Constructive vs. Destructive Feedback

Published by on September 13th, 2019 in music blog

This article is about a topic which is also covered in my book, Coaching for Musicians:

coaching for musicians


Feedback and critique are expected in an artist’s life, and you will encounter them throughout your career, including every time you perform in front of an audience or a jury. You will be criticized and you’ll receive both constructive and destructive feedback.

You will have to be confident in yourself and in your value before you expect others to be. Sometimes this feedback will help you learn something important and you’ll gain more confidence and courage from it. Other times, it may pull you backward, making you question your value and abilities as a musician. In what follows, you’ll see how to recognize and differentiate between the two types of feedback, and you’ll learn how to overcome destructive feedback.

Constructive Feedback

The truth is that you will meet a few people capable of offering honest, constructive feedback that will help you grow and develop. By nature, artists are sensitive beings who have the tendency to take critique and feedback personally.

Not everyone who offers feedback does it tactfully or takes into account the artist’s feelings, so pay attention to how you receive their opinions. If you are unsure whether the feedback is constructive, here are some questions to ask yourself that might be useful:

  • Did the person providing feedback discuss concrete examples from your performance?
  • What was your state of mind while the feedback was being offered?
  • Do you feel confident, energetic, and motivated to make the suggested changes?

If your answers are affirmative, this is probably constructive feedback.

In his book Resilience: Facing Down Rejection and Criticism on the Road to Success, author Mark McGuinness offers some more characteristics of helpful feedback.

They have perspective

The person offering feedback has a clear point of view and doesn’t leave a know-it-all impression.

They are specific and offer examples

The feedback is clear, and you understand exactly what it applies to; the criteria and the examples provided also are specific.

It is relevant

The person’s feedback is based on the most relevant aspects of your work.

It is nuanced

Your performance is evaluated in various degrees.

It is respectful

The feedback does not address you as a person and doesn’t leave the impression that you are not a good performer. It pertains to your performance and to what you can do to improve in the future.

In conclusion, such feedback is beneficial and it will leave you feeling confident and motivated to make the necessary changes. It’s important to look for those people who can offer you constructive feedback and let yourself be inspired by their ideas and suggestions.

Does someone come to mind who has given you or could give you constructive feedback?


Destructive Feedback

Unfortunately, destructive or unconstructive feedback comes more frequently than constructive feedback—sometimes even when we haven’t asked for it. Sometimes, you may already realize something in your performance wasn’t right. Or you might feel your performance was much better than the perception of the one offering feedback, or that your abilities and performance are not appreciated by them.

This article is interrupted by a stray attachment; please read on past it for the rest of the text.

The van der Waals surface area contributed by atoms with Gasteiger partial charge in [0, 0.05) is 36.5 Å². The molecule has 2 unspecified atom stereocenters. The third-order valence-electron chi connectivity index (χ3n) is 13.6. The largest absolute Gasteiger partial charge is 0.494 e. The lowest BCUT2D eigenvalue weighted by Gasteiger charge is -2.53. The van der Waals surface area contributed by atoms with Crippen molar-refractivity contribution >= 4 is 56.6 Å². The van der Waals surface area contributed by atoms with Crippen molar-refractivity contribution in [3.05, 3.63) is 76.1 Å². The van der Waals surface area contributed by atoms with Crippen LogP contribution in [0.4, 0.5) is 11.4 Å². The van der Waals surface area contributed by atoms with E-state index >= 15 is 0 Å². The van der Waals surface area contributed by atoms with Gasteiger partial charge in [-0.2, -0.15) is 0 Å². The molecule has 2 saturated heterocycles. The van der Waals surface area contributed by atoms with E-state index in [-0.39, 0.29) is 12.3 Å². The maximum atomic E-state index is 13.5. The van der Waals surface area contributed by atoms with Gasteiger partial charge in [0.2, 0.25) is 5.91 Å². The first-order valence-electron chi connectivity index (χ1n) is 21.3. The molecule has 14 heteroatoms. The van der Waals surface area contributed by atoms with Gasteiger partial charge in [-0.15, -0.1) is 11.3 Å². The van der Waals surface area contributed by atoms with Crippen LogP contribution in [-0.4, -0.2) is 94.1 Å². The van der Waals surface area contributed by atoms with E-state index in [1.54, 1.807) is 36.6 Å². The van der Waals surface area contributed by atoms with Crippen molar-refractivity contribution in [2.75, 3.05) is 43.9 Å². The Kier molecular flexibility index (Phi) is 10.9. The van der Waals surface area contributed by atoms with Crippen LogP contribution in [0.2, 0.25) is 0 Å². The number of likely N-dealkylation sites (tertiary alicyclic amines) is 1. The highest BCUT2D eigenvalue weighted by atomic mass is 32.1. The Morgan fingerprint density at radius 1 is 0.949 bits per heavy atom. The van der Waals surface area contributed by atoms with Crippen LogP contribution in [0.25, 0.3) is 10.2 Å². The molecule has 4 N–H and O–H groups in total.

You will have to learn to have confidence in yourself and in your capacity to judge whether the opinion comes from a competent person and if their feedback is justified through examples from your performance.

If you notice that the feedback you receive is not nuanced, does not have perspective, or is based on irrelevant aspects or criteria from your performance, then the feedback is destructive or unconstructive, and the best you can do is leave it aside.

Maybe you have received destructive feedback before, but you didn’t know how to face it. This type of feedback is harmful and can hold you back. Destructive feedback can affect your spirit, as well as your opinion of yourself as a musician. You could be demoralized, extremely critical of yourself, and lacking the motivation to make necessary changes.

I offer suggestions below for how to easily overcome destructive feedback in the future.


How to Easily Overcome Destructive Feedback


  • Make a recording with your entire program (audio or video) and analyze it objectively. You will certainly notice the positive aspects, along with those that need improvement.
  • Offer yourself time to think, and don’t unconditionally accept 100 percent of the feedback you receive, especially immediately after the performance when you’re still emotionally involved.
  • Notice if the feedback comes from a competent person or someone who is a specialist in the field. Don’t let yourself be overwhelmed by unprofessional or irrelevant opinions.
  • When the feedback is vague and lacking examples, ask questions that can help you understand the person’s point of view.
  • Ask the opinion of other persons who were in the jury or audience. They might be your teacher or colleagues. Other opinions are important to hear.


When you ask or receive feedback, make sure the person offering it is able to give you the solutions you need.


Lidia Marina Sperling, Coach, Author and Professional Flutist


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